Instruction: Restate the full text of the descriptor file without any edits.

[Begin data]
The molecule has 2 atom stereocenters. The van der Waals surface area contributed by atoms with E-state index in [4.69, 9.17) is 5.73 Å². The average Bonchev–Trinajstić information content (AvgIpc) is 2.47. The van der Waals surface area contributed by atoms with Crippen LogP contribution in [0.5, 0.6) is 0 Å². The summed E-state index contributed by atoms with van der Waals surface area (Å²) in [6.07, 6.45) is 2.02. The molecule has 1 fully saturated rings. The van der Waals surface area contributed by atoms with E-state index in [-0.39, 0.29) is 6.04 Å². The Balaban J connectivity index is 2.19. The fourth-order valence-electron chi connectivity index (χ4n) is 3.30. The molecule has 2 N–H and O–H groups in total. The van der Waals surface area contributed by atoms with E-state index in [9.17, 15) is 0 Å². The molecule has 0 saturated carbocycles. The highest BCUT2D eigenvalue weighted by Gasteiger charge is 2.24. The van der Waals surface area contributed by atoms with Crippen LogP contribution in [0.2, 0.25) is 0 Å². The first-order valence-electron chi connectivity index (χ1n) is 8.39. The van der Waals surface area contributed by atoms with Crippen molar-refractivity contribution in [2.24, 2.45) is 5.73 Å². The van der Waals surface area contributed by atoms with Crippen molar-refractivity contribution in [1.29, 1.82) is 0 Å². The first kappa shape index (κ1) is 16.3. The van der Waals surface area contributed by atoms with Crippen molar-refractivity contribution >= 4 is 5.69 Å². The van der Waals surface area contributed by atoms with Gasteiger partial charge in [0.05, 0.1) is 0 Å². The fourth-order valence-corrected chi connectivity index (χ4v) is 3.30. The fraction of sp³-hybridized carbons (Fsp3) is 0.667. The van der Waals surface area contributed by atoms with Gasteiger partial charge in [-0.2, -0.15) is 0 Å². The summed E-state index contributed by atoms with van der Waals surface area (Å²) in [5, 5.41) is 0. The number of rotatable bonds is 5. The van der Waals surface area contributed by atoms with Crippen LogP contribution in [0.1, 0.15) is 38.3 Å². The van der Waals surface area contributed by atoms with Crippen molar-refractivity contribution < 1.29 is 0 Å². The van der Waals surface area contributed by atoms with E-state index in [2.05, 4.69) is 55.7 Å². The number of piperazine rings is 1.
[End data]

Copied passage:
The molecule has 2 atom stereocenters. The van der Waals surface area contributed by atoms with E-state index in [4.69, 9.17) is 5.73 Å². The average Bonchev–Trinajstić information content (AvgIpc) is 2.47. The van der Waals surface area contributed by atoms with Crippen LogP contribution in [0.5, 0.6) is 0 Å². The summed E-state index contributed by atoms with van der Waals surface area (Å²) in [6.07, 6.45) is 2.02. The molecule has 1 fully saturated rings. The van der Waals surface area contributed by atoms with E-state index in [-0.39, 0.29) is 6.04 Å². The Balaban J connectivity index is 2.19. The fourth-order valence-electron chi connectivity index (χ4n) is 3.30. The molecule has 2 N–H and O–H groups in total. The van der Waals surface area contributed by atoms with E-state index in [9.17, 15) is 0 Å². The molecule has 0 saturated carbocycles. The highest BCUT2D eigenvalue weighted by Gasteiger charge is 2.24. The van der Waals surface area contributed by atoms with Crippen LogP contribution in [0.2, 0.25) is 0 Å². The first-order valence-electron chi connectivity index (χ1n) is 8.39. The van der Waals surface area contributed by atoms with Crippen molar-refractivity contribution in [2.24, 2.45) is 5.73 Å². The van der Waals surface area contributed by atoms with Crippen molar-refractivity contribution in [1.29, 1.82) is 0 Å². The first kappa shape index (κ1) is 16.3. The van der Waals surface area contributed by atoms with Crippen molar-refractivity contribution >= 4 is 5.69 Å². The van der Waals surface area contributed by atoms with Gasteiger partial charge in [0.05, 0.1) is 0 Å². The fourth-order valence-corrected chi connectivity index (χ4v) is 3.30. The fraction of sp³-hybridized carbons (Fsp3) is 0.667. The van der Waals surface area contributed by atoms with Gasteiger partial charge in [-0.2, -0.15) is 0 Å². The summed E-state index contributed by atoms with van der Waals surface area (Å²) in [5, 5.41) is 0. The number of rotatable bonds is 5. The van der Waals surface area contributed by atoms with Crippen LogP contribution in [0.1, 0.15) is 38.3 Å². The van der Waals surface area contributed by atoms with Crippen molar-refractivity contribution < 1.29 is 0 Å². The van der Waals surface area contributed by atoms with E-state index in [2.05, 4.69) is 55.7 Å². The number of piperazine rings is 1.